DAHLGREN, Va. – Honor. It’s a Navy core value that retired Chief Warrant Officer Ed Hudson holds close to his heart and the name he chose for the guide dog he raises.
Like the warfighter, Honor serves selflessly to accomplish the mission of which she’s been trained.
For this reason, guide dogs, like Honor, make great companions for "those who can’t see and those who don’t want to remember what they saw," said Hudson, a volunteer of Southeastern Guide Dogs, a nonprofit that provides services to the visually impaired, veterans, children, and teenagers.
The Cyber Technologies and Software Systems Division head at Naval Surface Warfare Center Dahlgren Division highlighted his journey with raising guide dogs during a Veterans Integration event, Dec. 5.
He beamed when he talked about his dogs, the joy they have brought into his life, and why veterans may want to consider becoming volunteers.
Hudson reflected on the day over a decade ago when his wife came home and said, “let’s raise puppies.” After tearing the white carpet out of the home, the couple was ready for their first puppy.
They reached out to Southeastern Guide Dogs in Florida to get started.
“They are helping people with needs get what they need to succeed,” he said of the organization.
The first puppy they welcomed into their home they affectionately named Lucky, reflective of her high energy. Lucky was certified as an arson detection dog.
The next puppy, Leonora, was named after his wife’s friend who had passed away and was an “animal lover,” said Hudson.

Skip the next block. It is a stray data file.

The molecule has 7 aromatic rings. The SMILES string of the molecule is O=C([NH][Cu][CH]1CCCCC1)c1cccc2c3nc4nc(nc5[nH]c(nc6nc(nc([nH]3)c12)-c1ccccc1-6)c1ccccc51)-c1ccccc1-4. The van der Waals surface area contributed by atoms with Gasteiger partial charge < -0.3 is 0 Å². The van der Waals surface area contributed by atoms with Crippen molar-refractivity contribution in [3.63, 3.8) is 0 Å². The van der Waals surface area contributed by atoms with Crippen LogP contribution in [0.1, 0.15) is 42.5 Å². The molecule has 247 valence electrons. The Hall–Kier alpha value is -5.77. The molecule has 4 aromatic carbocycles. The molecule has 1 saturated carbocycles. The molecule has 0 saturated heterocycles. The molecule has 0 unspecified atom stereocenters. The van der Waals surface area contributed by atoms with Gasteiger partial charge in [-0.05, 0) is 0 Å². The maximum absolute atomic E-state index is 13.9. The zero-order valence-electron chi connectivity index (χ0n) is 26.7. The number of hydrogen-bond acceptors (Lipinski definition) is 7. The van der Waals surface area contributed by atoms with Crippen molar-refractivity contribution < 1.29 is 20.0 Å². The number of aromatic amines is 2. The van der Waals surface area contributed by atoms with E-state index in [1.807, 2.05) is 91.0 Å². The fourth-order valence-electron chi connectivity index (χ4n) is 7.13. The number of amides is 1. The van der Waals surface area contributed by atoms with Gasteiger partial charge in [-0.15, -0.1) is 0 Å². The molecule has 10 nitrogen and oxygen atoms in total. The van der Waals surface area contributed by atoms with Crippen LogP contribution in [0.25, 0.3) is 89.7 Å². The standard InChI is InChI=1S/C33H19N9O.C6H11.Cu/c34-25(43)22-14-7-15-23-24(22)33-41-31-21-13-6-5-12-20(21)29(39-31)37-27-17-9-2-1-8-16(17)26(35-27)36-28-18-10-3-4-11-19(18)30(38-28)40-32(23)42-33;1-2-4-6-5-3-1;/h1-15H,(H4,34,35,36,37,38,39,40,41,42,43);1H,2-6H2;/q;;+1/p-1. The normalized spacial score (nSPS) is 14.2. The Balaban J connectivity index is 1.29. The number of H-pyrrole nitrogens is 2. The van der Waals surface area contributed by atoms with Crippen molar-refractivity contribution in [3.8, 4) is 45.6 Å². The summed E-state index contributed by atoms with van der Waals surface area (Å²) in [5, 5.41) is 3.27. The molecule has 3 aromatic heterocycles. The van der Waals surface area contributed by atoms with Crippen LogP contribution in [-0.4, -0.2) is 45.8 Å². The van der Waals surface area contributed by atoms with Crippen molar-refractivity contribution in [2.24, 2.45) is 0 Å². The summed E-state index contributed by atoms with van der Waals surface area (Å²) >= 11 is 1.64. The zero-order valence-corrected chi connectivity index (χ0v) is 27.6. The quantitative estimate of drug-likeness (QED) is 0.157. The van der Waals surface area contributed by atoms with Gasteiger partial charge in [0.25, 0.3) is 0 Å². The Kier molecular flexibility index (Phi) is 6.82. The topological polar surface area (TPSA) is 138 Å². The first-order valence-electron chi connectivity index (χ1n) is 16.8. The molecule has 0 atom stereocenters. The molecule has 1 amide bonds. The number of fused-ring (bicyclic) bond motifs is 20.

The third dog the Hudsons raised was Sammie, named after Hudson’s father-in-law, who he described as “a great lover of puppies.”
“The dogs can really help people come out of their shell and enjoy life again,” said Hudson.
Ten years ago, the Hudsons moved from Florida to Dahlgren. In one year, all three dogs passed away – leaving the couple heartbroken.
“It is hard to say goodbye,” said Hudson. “They really became a part of the family.”
The Hudson’s were asked if they would consider raising a guide dog through a tele-raiser program. They chose a dog and named her Honor.
All training – including tele-raising training – can span from 18 months to two years, depending on the dog breed. The Hudsons taught Honor about 40 commands during training he described as “elementary school.”
After the dog is trained, Honor will return to Florida where it will go to school.
Hudson, who looked fondly at a photo of Honor, plans to retire in March and continue raising guide dogs.
“It brought a lot of joy to my life, and I plan to do it as long as I can,” said Hudson.
The Navy veteran who served for 20 years encouraged his fellow veterans to “find something in life that makes you feel like you are not just existing.”
Hudson found Honor and a calling to train guide dogs that he says comes down to four words – “It’s all about service.”
The NSWCDD Employee Engagement Program, which includes the Veteran Integration Initiative, sponsored the event that also gave veterans in attendance an opportunity to connect and network.